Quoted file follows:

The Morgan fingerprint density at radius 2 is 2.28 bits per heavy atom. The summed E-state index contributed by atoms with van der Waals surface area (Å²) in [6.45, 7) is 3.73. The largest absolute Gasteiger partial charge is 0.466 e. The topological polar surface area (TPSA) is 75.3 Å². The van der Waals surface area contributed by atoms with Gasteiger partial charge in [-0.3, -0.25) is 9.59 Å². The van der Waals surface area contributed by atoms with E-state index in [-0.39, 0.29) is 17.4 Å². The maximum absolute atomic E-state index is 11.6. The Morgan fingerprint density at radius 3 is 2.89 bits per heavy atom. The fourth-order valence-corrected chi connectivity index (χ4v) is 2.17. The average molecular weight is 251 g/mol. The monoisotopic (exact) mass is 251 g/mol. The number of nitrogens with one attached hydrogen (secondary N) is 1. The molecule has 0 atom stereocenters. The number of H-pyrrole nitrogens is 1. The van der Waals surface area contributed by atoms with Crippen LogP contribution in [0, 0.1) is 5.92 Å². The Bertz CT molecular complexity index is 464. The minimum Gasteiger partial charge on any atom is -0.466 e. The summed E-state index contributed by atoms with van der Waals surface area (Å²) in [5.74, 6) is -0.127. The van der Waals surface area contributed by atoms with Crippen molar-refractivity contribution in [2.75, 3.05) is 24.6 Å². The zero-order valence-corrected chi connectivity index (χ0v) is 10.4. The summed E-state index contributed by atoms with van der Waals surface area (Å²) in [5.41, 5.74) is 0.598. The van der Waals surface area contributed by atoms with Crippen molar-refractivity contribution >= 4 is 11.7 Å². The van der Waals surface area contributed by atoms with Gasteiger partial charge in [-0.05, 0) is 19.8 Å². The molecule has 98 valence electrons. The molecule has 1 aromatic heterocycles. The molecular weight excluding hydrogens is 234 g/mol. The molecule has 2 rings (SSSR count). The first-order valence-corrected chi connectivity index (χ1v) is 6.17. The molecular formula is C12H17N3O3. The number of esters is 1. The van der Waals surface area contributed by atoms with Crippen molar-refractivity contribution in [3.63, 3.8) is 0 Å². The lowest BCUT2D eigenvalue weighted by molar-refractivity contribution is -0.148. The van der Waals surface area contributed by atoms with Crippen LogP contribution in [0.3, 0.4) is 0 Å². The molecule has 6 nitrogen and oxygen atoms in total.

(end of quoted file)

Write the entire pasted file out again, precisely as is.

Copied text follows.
The Morgan fingerprint density at radius 2 is 2.28 bits per heavy atom. The summed E-state index contributed by atoms with van der Waals surface area (Å²) in [6.45, 7) is 3.73. The largest absolute Gasteiger partial charge is 0.466 e. The topological polar surface area (TPSA) is 75.3 Å². The van der Waals surface area contributed by atoms with Gasteiger partial charge in [-0.3, -0.25) is 9.59 Å². The van der Waals surface area contributed by atoms with E-state index in [-0.39, 0.29) is 17.4 Å². The maximum absolute atomic E-state index is 11.6. The Morgan fingerprint density at radius 3 is 2.89 bits per heavy atom. The fourth-order valence-corrected chi connectivity index (χ4v) is 2.17. The average molecular weight is 251 g/mol. The monoisotopic (exact) mass is 251 g/mol. The number of nitrogens with one attached hydrogen (secondary N) is 1. The molecule has 0 atom stereocenters. The number of H-pyrrole nitrogens is 1. The van der Waals surface area contributed by atoms with Crippen LogP contribution in [0, 0.1) is 5.92 Å². The Bertz CT molecular complexity index is 464. The minimum Gasteiger partial charge on any atom is -0.466 e. The summed E-state index contributed by atoms with van der Waals surface area (Å²) in [5.74, 6) is -0.127. The van der Waals surface area contributed by atoms with Crippen molar-refractivity contribution in [2.75, 3.05) is 24.6 Å². The zero-order valence-corrected chi connectivity index (χ0v) is 10.4. The summed E-state index contributed by atoms with van der Waals surface area (Å²) in [5.41, 5.74) is 0.598. The van der Waals surface area contributed by atoms with Crippen molar-refractivity contribution >= 4 is 11.7 Å². The van der Waals surface area contributed by atoms with Gasteiger partial charge in [-0.05, 0) is 19.8 Å². The molecule has 98 valence electrons. The molecule has 1 aromatic heterocycles. The molecular weight excluding hydrogens is 234 g/mol. The molecule has 2 rings (SSSR count). The first-order valence-corrected chi connectivity index (χ1v) is 6.17. The molecular formula is C12H17N3O3. The number of esters is 1. The van der Waals surface area contributed by atoms with Crippen molar-refractivity contribution in [3.63, 3.8) is 0 Å². The lowest BCUT2D eigenvalue weighted by molar-refractivity contribution is -0.148. The van der Waals surface area contributed by atoms with Crippen LogP contribution in [0.3, 0.4) is 0 Å². The molecule has 6 nitrogen and oxygen atoms in total.